Ukraine's Volodymyr Zelensky, the comedian and TV star at center of the Trump impeachment row
Barely 100 days into his tenure as the leader of Ukraine, Volodymyr Zelensky has been abruptly thrust into the center of a U.S. political scandal stemming from his post-election phone call with President Trump in July.
The 41-year-old political novice – better known in his native country for his comedy and portrayal of the president on a TV show – is embroiled in an impeachment debate in the U.S. over whether Trump abused his presidential powers and sought help from Ukraine to undermine former Vice President Joe Biden, and help his re-election.
Zelensky, who has a law degree from the Kryvyi Rih Institute of Economics, had no political background when he sought to unseat former Ukrainian leader Petro Poroshenko earlier this year. Despite the law degree, he never worked professionally in the legal field.
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Campaigning on the idea of a unified Ukraine, Zelensky rode a wave of support in the country’s west and east – areas that are traditionally polarized – on his path to the presidency.
He pledged to finally end the war in the country’s eastern region and root out corruption amid widespread fury over soaring prices and falling living standards. His campaign mirrored that of his character in the widely regarded television show “Servant of the People.”
In the show, Zelensky played a political novice who vows to fight the country’s corrupt elite.
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Zelensky won a runoff election vote in April by a landslide, winning 73 percent of the vote, while Poroshenko got 24 percent.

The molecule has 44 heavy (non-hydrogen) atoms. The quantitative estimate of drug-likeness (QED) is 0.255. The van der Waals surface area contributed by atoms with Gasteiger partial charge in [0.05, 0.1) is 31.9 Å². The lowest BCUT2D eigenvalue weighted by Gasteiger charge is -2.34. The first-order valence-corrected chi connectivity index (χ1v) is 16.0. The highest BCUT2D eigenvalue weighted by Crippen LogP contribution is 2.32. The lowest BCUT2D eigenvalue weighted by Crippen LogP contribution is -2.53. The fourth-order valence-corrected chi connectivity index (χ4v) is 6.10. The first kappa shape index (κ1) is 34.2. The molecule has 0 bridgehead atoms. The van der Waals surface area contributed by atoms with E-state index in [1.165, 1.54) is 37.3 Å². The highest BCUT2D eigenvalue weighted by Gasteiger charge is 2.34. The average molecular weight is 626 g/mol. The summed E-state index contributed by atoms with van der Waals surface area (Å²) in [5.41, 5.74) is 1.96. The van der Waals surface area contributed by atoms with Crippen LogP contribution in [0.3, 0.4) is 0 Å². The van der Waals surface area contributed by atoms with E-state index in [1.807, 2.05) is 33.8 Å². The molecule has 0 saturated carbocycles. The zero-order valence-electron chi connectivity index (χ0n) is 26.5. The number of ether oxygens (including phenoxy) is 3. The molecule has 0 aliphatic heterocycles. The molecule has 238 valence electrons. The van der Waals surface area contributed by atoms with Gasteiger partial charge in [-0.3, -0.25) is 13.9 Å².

After the election win, Trump and Zelensky had a call on July 25, where the American president congratulated his Ukrainian counterpart for his win. In the call – as highlighted in a declassified transcript released by the White House on Wednesday – Trump broached the subject of Biden and his son, Hunter.
While the memo shows that Trump sought a review of Biden family dealings in the Eastern European nation, it does not show Trump explicitly leveraging military aid as part of a quid pro quo, as Democrats have suggested in pressing forward with impeachment.
In the days before the phone call, Trump ordered advisers to freeze $400 million in military aid for Ukraine, prompting speculation that he was holding up the money as leverage for information on Biden.
Trump has denied that charge but acknowledged pressing Zelensky to investigate Biden and his son Hunter, who served on the board of a Ukrainian energy company.
Ukraine has been a focus of U.S. interest, and recipient of millions of dollars in American aid, since a pro-Western government took power in 2014 and Russia annexed Ukraine's Crimean Peninsula, throwing its weight behind separatists fighting in eastern Ukraine.
The country has energy resources that have made it a magnet for people looking for business opportunities such as Biden’s son Hunter.
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It has a messy political scene that has turned it into a lucrative destination for political consultants and lobbyists such as former Trump campaign chairman Paul Manafort, who was convicted last year on charges related to his political consulting work in the country.
In his diplomatic debut, Zelensky addressed the U.N. General Assembly on Wednesday, steering clear of the controversy regarding the phone call and its fallout.
He made no mention of the matter as he called for wide international support for his country, 5 years after Russia annexed Crimea.
He warned that in an interconnected world, “there is no more ‘somebody else’s war.”
“Millions of human lives have become the price for negligence, silence, and inaction or unwillingness to relinquish ambitions," he said. "Every leader bears his share of responsibility not only for the destiny of his own country but for the whole world."
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On Tuesday night, while at the U.N., Zelensky met with Trump. The Ukrainian leader tweeted a photo of him, Trump and their wives, Olena Zelenska and first lady Melania Trump.
The snapshot was paired with a caption saying the two leaders “talked” at a reception last night. Official talks are expected to continue Wednesday.
Fox News' Alex Pappas, Travis Fedschun, The Associated Press contributed to this report.